7 Headache Healing Foods

There are many ‘triggers’ that can bring on a headache– some are environmental, others hormonal. There is a fairly large chance that your headache is food related – diet often plays an important role in headache pathophysiology because 60% to 80% of the immune system is in the gut. When a reactive food or chemic is eaten, our immune system releases mediators, which in turn produce pathophysiologic effects aka headache pain.

If you get frequent headaches, I recommend that you first start tracking them in a food diary. Documenting frequency and severity alongside your meals and snacks can make it easier to pinpoint your triggers. Seeing a Registered Dietitian can also help!

Foods That Can Trigger Headaches 

Below are some common food triggers of headaches and migraines.

  1. Artificial sweeteners such as aspartame and sucralose (found in many ‘diet’ or ‘light’ foods).
  2. Tannins (found in red wine, red grapes, some tea, coffee,chocolate).
  3. Tyramine – found in aged cheese, salted or smoked meat (salami, liverwurst) and soy–based products (miso, soy sauce).
  4. Citrus (oranges, grapefruit)
  5. MSG (Chinese food, meat tenderizers)
  6. Caffeine (coffee, tea, dark pop, chocolate)
  7. Sulfites and nitrites (processed meats, processed salads like potato or macaroni)

Foods That Can Help Headaches

Vitamin and mineral deficiencies can instigate migraines. Diets low in magnesium, riboflavin (a B vitamin) and coenzyme Q10 have been found to reduce migraine frequency. Adults need 310-420 mg of magnesium daily and 1.1 mg to 1.3 mg of riboflavin daily, depending on your age and gender. There is no official daily recommended amount of coenzyme Q10 set, but manufacturers have recommended doses of CoQ10 ranging between 22-400 milligrams.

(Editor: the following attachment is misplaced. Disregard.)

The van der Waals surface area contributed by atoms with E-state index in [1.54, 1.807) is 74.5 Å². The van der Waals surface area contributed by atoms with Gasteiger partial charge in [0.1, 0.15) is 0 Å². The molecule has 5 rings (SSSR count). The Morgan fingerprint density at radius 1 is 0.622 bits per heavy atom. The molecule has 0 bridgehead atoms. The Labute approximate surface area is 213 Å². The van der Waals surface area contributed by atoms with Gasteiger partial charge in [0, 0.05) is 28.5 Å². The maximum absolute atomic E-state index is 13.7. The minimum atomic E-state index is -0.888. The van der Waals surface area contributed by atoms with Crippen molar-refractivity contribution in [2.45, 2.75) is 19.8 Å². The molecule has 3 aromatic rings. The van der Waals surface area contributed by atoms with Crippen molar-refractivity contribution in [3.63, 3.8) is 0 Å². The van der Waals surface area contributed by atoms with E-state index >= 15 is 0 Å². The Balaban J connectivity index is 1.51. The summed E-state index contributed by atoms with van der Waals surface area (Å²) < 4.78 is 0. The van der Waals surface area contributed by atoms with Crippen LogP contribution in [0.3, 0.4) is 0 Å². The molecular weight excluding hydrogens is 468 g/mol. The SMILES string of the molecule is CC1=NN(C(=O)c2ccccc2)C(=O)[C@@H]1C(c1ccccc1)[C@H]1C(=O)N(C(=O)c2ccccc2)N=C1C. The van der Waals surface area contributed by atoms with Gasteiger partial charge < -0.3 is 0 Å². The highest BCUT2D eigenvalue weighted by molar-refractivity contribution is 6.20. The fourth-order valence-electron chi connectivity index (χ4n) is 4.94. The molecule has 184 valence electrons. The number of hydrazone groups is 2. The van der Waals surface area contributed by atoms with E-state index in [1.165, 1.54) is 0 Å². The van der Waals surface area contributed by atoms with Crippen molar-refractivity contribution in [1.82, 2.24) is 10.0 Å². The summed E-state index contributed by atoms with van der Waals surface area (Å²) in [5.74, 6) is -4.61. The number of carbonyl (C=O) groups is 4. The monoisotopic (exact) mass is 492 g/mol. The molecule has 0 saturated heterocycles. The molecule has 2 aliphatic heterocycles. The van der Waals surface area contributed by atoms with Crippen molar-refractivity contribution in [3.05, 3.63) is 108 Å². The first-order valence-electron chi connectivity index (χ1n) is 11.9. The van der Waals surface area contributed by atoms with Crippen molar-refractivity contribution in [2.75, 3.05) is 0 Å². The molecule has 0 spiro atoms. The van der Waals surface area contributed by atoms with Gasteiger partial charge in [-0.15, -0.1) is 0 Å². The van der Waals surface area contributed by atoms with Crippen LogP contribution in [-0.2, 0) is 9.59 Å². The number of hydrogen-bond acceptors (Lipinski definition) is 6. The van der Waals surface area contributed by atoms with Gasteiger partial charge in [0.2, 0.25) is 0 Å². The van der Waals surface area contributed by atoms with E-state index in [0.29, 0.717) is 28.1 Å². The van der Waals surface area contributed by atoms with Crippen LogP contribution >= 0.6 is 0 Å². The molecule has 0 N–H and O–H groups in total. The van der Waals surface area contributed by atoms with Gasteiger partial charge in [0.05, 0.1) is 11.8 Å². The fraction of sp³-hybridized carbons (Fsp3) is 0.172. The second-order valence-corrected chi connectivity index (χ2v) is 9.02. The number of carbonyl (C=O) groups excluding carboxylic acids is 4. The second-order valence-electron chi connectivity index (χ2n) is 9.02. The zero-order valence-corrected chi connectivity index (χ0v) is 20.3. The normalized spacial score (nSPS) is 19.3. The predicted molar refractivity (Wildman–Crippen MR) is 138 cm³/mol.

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1. Spinach: For one cup of cooked spinach, you get 159 mg of magnesium (39% daily value or DV) and 0.4 mg of riboflavin (31% DV). Spinach is also a source of co-enzyme Q10. Lightly cooking spinach (such as sautéing or steaming) can make nutrients such as calcium more bio-available!

2. Soy beans (edamame): For one cup of cooked soy beans, you get 148mg of magnesium (37% DV) and 0.3 mg of riboflavin (23%). Soybeans are also one of the best plant sources of co-enzyme Q10. Make a yummy edamame salad or a broth bowl with soba noodles and edmamae!Screen Shot 2015-11-16 at 4.51.39 PM

3. Fish (mackerel): For a 3 ounce serving, you get 82mg of magnesium (21% DV) and 0.49mg of riboflavin (38% DV). You’ll also find some co-enzyme Q10 in mackerel. We know that fish is good for the brain because of it’s omega 3 presence, now we know fish is also good for headaches!

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4. Squash and Pumpkin seeds: For one ounce, your get 150mg of magnesium (37% DV). Sprinkle them on top of salads,
smoothie bowls, soups or cereal!

5. Tempeh: for ¾ cup you get 110 mg of magnesium (28% DV) and 0.5 mg of riboflavin (38% DV). This fermented soy product is delicious marinated – try making some tempeh bacon!

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6. Mushrooms: For 1 cup of cremini mushrooms, you’ll get 0.4 mg (31% DV) of riboflavin.

7. Almonds: For 1 ounce, you get 76 mg of magnesium and 0.28mg (17% DV) of riboflavin.